Wednesday, September 12, 2012

Chicken or beef?

Today was another wet day in Kuala Lumpur; I spent the morning in a freezing cold conference room, the afternoon in a hotel room, wrangling spreadsheets across a spotty wifi connection, and the evening in a club beneath the Petronas Towers, at a team-building evening that made me want to quit the company. I know if it’s too loud, you’re too old, but what does it say about your age when you’re bored with a screeching five foot drag queen yelling at you to have fun, from a stage filled with directors of the company, dressed up as ‘Malaysian super heroes’? Was that somebody’s idea of a fun night out for everyone? Or did I miss out on the memo about accepting cultural differences and terrible nightclubs?

Perhaps it’s just ennui from not enough sleep, accompanied by the petty annoyance of a diet of spring rolls and badly cooked noodles. Or perhaps it’s something else.

I had a strange feeling this morning while presenting; I’d been given five minutes to present some feedback to the rest of the team. I stood on stage and asked a couple of questions that I thought were quite simple: do you like cold drinks? Do you like hot drinks? What I was trying to point out is that people aren’t often excited by what’s tepid or lukewarm – you should define yourselves in terms of things at one pole or another. Why settle for mediocrity, for everything being a uniform shade of magnolia, when you could have something interesting instead.

Hardly anyone answered that they liked cold drinks. Well, it was a freezing cold room. Hardly anyone answered that they liked hot drinks. Well, maybe it was my impenetrable accent. I did have a translator on hand to repeat my questions for me. Still, the response was muted. Was half the audience asleep? Was my microphone on? Did they think I was doing an impression of an air stewardess from the days before LCCs?

But it’s not just a question of chicken vs beef, cold vs hot, this vs that. I was hoping more people would notice that I was trying to get them to remember they were meant to be doing something, and in fact were meant to be grappling with the question of identity as much as anything else.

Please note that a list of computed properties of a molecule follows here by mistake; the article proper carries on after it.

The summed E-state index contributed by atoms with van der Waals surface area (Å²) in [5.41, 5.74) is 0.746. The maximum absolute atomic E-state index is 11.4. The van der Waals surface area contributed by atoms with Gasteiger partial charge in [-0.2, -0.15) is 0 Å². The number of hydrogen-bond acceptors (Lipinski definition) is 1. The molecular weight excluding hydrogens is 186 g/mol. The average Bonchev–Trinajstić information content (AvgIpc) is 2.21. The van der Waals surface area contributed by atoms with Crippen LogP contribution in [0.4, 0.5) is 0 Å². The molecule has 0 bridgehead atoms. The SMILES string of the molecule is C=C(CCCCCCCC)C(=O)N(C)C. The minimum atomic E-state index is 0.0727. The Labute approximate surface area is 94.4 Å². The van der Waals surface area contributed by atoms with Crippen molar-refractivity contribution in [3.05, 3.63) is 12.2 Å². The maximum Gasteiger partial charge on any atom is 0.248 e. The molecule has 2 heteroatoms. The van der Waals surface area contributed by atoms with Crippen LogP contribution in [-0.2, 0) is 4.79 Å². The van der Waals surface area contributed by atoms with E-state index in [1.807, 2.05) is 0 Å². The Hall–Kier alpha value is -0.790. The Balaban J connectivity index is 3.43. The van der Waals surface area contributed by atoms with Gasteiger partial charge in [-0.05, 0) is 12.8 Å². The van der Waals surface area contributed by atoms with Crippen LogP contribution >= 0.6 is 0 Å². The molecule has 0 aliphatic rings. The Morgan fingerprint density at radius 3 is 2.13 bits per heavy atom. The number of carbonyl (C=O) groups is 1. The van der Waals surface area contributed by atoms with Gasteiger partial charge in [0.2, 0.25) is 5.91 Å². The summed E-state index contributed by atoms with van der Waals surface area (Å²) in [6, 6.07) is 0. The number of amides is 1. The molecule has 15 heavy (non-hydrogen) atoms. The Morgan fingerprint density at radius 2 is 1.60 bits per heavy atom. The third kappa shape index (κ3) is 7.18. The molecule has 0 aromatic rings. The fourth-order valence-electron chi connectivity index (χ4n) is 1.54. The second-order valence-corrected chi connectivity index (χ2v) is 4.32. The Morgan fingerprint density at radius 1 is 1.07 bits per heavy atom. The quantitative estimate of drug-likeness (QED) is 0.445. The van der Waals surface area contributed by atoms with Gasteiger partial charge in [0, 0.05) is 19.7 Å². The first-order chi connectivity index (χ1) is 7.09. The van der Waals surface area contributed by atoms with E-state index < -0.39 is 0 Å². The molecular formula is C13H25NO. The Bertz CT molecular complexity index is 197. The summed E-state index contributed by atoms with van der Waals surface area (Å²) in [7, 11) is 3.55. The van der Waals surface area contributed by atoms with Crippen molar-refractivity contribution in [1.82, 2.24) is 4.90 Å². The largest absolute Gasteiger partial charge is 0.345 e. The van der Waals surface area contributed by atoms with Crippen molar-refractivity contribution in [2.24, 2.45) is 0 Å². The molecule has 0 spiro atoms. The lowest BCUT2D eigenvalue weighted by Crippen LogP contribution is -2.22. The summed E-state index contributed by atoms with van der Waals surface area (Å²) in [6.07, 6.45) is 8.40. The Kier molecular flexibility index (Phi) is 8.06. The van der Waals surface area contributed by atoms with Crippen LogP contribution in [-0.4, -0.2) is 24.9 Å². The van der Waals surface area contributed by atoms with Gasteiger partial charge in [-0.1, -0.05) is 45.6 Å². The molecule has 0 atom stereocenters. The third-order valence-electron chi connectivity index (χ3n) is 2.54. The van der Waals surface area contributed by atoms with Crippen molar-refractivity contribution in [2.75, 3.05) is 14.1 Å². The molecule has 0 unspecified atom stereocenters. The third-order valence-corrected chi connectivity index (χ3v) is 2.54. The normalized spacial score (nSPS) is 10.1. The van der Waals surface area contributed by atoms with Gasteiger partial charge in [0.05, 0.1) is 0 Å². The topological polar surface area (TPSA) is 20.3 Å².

I’ve been reading lots of books about running lately, and one point that’s stuck with me is that you shouldn’t do medium-hard training. Either you should be pushing yourself as hard as you possibly can, or you should be taking things as easily as you can. You get more benefit from that than you could from just training at a slightly-less-than-comfortable speed all of the time. It’s not just about putting in the hours; you need to be at the edge of your comfort zone, or fully comfortable, all of the time. The ideal isn’t to be just tepid, floating along in a vague cloud of benignity, when you should be oscillating.

Come to think of it, when I started my first job I spent each day either terrified I was going to be sacked for incompetence, or on the edge of ragequitting because I was so cross about something not being done right. That sort of thing is probably a bit too extreme. But I suppose I was engaged, and I was trying to make the rest of the room feel engaged too, to be looking for some sense of what this enterprise was for.

If you don’t have engagement with the question of what you are, how you define yourself in terms of what you are not, just as much as what you are, then I question what you’re doing. Especially if you’re in an airconditioned conference room, ostensibly all involved in defining what strategy the company is going to follow. Back in the first years of my working life I knew what I was doing; I was building something, along with some other, very committed people, that was going to change the world. In the end, it just got bought by a big American company and ground down into something that was the same as everything else, but there was something there to be excited about. If I’m in a room with a couple of hundred people and nobody gives the sense that they can say what they’re working for, above and beyond it being a job where they get paid some money for rendering some services, then I have to worry that I’m not in the right place. Either I shouldn’t be worrying about having a job that is meaningful, or I should be somewhere else.

Or I should just not be in Kuala Lumpur with jet lag.


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